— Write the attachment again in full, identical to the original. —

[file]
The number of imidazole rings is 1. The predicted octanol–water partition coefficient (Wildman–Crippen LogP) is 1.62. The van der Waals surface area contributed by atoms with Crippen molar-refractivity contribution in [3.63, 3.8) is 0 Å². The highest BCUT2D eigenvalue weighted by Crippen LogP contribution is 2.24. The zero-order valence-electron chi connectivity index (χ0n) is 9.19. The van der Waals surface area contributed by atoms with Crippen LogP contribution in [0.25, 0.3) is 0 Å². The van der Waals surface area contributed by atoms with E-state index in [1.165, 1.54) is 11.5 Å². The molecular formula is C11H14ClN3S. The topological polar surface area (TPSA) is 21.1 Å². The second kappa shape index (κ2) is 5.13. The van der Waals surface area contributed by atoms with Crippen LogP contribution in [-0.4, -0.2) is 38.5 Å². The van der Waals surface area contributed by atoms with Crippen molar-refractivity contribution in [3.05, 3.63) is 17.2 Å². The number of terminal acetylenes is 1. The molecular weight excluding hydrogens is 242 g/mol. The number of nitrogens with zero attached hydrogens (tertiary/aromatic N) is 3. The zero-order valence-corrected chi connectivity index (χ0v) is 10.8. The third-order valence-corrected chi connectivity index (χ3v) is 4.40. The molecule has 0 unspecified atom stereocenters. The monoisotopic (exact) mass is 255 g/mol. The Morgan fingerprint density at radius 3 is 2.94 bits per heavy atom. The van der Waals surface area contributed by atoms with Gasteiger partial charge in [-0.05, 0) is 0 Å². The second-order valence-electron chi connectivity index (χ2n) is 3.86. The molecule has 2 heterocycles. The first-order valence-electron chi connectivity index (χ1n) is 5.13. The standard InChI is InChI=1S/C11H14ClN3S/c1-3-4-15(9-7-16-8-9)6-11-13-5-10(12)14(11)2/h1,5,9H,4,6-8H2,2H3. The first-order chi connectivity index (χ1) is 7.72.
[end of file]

The number of imidazole rings is 1. The predicted octanol–water partition coefficient (Wildman–Crippen LogP) is 1.62. The van der Waals surface area contributed by atoms with Crippen molar-refractivity contribution in [3.63, 3.8) is 0 Å². The highest BCUT2D eigenvalue weighted by Crippen LogP contribution is 2.24. The zero-order valence-electron chi connectivity index (χ0n) is 9.19. The van der Waals surface area contributed by atoms with Crippen LogP contribution in [0.25, 0.3) is 0 Å². The van der Waals surface area contributed by atoms with E-state index in [1.165, 1.54) is 11.5 Å². The molecular formula is C11H14ClN3S. The topological polar surface area (TPSA) is 21.1 Å². The second kappa shape index (κ2) is 5.13. The van der Waals surface area contributed by atoms with Crippen LogP contribution in [-0.4, -0.2) is 38.5 Å². The van der Waals surface area contributed by atoms with Crippen molar-refractivity contribution in [3.05, 3.63) is 17.2 Å². The number of terminal acetylenes is 1. The molecular weight excluding hydrogens is 242 g/mol. The number of nitrogens with zero attached hydrogens (tertiary/aromatic N) is 3. The zero-order valence-corrected chi connectivity index (χ0v) is 10.8. The third-order valence-corrected chi connectivity index (χ3v) is 4.40. The molecule has 0 unspecified atom stereocenters. The monoisotopic (exact) mass is 255 g/mol. The Morgan fingerprint density at radius 3 is 2.94 bits per heavy atom. The van der Waals surface area contributed by atoms with Gasteiger partial charge in [-0.05, 0) is 0 Å². The second-order valence-electron chi connectivity index (χ2n) is 3.86. The molecule has 2 heterocycles. The first-order valence-electron chi connectivity index (χ1n) is 5.13. The standard InChI is InChI=1S/C11H14ClN3S/c1-3-4-15(9-7-16-8-9)6-11-13-5-10(12)14(11)2/h1,5,9H,4,6-8H2,2H3. The first-order chi connectivity index (χ1) is 7.72.